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What is considered prolonged bed rest?

Prolonged bed rest refers to remaining in bed or limiting activity for an extended period of time in order to recover from an illness, injury, or medical procedure. While short periods of bed rest for a few days may be recommended, bed rest extending beyond 2-3 weeks is generally considered prolonged. Prolonged bed rest was once a common medical treatment, but advances in scientific understanding have demonstrated that too much bed rest can often impede rather than promote healing and recovery in many situations. Determining what constitutes prolonged bed rest depends on a person’s underlying medical condition.

When Might Prolonged Bed Rest Be Recommended?

Prolonged bed rest may still be recommended in certain situations, including:

After major surgery

Remaining in bed for an extended period is often prescribed after major surgical procedures like open heart surgery, abdominal surgery, or orthopedic procedures like hip replacement. This allows the body to conserve energy to devote to healing rather than physical activity. Bed rest for 4-6 weeks may be recommended after major surgery.

Late pregnancy complications

Prolonged bed rest in late pregnancy may be prescribed if there are complications like preeclampsia, placental problems, premature labor, or cervical issues. Bed rest reduces strain on the body and aims to delay delivery to term. Bed rest ranging from several days to the remainder of pregnancy may be recommended depending on the severity of complications.

Severe injuries like spinal cord trauma

Major injuries like spinal cord trauma require prolonged non-weight-bearing rest to allow bones, ligaments, and nerves to begin healing. Weeks to months of bed rest may be required after severe spinal or orthopedic injuries to allow adequate time for initial recovery and stability before rehabilitation can begin.

Recovery after illness like mono or pneumonia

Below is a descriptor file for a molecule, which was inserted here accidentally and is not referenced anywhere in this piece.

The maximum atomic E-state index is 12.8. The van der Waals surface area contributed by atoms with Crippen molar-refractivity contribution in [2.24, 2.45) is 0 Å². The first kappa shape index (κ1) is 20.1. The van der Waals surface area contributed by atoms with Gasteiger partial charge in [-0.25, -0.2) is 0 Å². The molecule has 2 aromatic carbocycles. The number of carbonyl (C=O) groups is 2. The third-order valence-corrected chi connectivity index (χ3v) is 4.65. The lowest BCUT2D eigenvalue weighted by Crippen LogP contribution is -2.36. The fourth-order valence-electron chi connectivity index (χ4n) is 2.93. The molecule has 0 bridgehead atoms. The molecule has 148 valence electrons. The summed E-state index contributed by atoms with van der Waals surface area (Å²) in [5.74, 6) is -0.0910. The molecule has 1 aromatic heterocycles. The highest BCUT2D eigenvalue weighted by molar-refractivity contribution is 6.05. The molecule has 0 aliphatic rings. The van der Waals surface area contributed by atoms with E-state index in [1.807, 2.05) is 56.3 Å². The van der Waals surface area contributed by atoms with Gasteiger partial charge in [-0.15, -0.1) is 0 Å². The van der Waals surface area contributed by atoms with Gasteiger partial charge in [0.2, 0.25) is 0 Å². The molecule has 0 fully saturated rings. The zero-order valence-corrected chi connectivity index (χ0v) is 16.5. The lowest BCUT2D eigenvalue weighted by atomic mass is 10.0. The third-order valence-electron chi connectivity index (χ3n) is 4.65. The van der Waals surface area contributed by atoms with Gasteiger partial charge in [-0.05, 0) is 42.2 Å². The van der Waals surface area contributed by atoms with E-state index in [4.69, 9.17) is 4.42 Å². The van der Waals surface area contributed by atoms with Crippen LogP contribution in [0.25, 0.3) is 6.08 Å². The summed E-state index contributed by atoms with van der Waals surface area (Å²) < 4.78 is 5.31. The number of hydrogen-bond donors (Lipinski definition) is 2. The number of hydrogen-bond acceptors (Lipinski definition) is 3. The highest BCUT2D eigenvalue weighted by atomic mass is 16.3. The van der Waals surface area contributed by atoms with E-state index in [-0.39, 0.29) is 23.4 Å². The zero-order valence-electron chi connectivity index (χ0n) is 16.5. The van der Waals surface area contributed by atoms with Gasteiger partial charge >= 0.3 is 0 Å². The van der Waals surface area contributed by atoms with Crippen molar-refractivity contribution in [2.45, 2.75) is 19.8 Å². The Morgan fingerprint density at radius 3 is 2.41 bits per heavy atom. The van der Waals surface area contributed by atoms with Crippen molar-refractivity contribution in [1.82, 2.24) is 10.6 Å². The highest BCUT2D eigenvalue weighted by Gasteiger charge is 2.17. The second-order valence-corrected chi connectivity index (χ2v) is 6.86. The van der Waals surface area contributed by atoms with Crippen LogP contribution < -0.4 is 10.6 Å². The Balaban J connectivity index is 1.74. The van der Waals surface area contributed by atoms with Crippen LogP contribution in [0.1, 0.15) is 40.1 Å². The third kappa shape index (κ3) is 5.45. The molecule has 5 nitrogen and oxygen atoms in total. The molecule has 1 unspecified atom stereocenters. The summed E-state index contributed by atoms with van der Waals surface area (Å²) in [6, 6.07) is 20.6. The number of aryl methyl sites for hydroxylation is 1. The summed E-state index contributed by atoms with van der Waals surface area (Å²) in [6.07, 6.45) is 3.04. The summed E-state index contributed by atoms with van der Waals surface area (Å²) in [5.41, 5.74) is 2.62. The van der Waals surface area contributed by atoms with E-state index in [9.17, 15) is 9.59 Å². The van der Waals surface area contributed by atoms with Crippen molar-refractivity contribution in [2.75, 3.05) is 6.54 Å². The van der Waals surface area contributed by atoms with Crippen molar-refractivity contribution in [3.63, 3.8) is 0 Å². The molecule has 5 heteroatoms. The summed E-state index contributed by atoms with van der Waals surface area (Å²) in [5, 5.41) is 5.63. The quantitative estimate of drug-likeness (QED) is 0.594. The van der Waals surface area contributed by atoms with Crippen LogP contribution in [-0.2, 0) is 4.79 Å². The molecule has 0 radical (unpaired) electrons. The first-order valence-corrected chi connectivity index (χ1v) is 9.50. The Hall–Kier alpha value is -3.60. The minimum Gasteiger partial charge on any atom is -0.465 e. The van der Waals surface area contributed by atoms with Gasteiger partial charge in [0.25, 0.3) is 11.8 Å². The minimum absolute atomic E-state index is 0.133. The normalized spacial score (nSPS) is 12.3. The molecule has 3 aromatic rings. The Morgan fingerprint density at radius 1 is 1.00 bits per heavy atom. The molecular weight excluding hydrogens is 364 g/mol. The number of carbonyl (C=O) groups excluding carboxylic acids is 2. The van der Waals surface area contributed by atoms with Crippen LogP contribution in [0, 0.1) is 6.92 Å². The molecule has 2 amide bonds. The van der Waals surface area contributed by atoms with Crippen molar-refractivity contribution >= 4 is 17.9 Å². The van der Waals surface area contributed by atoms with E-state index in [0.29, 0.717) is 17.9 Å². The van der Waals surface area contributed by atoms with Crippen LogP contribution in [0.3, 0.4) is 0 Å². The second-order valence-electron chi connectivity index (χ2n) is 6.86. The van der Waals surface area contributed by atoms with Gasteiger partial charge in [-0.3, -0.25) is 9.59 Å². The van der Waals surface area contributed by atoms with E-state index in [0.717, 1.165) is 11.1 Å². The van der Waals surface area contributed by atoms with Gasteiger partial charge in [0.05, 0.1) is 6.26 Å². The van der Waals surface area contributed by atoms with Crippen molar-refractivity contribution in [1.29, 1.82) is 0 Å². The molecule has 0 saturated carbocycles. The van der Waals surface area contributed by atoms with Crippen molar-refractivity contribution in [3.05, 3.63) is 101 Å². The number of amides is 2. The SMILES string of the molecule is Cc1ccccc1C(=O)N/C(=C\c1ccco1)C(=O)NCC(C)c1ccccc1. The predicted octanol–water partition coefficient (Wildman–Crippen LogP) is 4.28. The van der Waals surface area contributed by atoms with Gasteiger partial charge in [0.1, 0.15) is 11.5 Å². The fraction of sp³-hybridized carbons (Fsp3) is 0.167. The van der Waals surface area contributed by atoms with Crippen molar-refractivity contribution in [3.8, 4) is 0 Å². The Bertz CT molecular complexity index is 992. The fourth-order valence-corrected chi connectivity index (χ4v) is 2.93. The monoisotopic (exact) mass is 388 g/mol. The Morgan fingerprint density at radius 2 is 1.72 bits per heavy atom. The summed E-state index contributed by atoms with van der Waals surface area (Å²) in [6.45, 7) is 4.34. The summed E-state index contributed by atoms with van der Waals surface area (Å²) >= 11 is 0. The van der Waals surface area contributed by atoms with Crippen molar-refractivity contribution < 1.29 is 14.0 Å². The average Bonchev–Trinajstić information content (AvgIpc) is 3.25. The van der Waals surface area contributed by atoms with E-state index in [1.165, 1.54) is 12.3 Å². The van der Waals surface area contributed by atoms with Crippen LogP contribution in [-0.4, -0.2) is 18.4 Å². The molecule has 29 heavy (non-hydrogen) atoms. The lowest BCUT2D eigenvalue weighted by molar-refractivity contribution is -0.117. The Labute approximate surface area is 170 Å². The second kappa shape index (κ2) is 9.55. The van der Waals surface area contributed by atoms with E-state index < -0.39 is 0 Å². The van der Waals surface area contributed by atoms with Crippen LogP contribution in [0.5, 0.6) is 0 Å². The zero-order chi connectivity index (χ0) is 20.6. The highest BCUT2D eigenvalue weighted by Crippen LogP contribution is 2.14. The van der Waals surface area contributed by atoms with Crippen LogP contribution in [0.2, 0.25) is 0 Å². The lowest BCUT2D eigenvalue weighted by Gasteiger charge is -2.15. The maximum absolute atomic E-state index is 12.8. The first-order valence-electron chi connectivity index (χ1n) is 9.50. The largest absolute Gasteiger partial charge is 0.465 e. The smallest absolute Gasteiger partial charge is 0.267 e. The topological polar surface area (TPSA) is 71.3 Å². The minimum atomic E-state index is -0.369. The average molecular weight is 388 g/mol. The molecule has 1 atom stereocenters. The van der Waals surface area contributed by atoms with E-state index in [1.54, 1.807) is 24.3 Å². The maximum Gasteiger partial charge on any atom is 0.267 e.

Viral illnesses like mononucleosis and bacterial infections like pneumonia often warrant extended bed rest during the acute phase when fatigue, fever, and body aches make even basic activity difficult. Bed rest for 2-4 weeks may be recommended in these situations to control symptoms and complications while the infection resolves.

Medical conditions causing severe fatigue like CFS

Chronic medical conditions characterized by severe fatigue like chronic fatigue syndrome may periodically require prolonged bed rest to manage symptoms. During symptom flares, bed rest for weeks to months may be necessary to reduce activity below patients’ energy thresholds.

How Long is Considered Prolonged Bed Rest?

There is no universal definition for exactly how long bed rest must extend to be considered prolonged. General timeframes that are often cited include:

– More than 1 week
– 10-14 days or longer
– Several weeks
– A month or longer

The following table summarizes some general cutoffs for prolonged bed rest based on underlying medical situation:

Medical Situation Duration Considered Prolonged Bed Rest
Post-surgical recovery 2-6 weeks
Pregnancy complications Several weeks to months
Major trauma like spinal injury Weeks to months
Severe infections 2-4 weeks
Chronic fatigue conditions Weeks to months during flares

Ultimately, doctors determine prolonged bed rest on a case-by-case basis depending on the patient’s condition, expected recovery timeframe, and response to treatment. Two weeks of bed rest may be adequate after one surgery but considered too brief after another procedure requiring longer immobilization.

Potential Risks of Prolonged Bed Rest

While bed rest is sometimes clinically necessary, remaining in bed or sedentary for extended periods carries numerous potential health risks. Understanding these adverse effects can help determine whether prolonged bed rest is truly warranted or potentially excessive for a patient’s situation. Potential risks and complications of prolonged bed rest can include: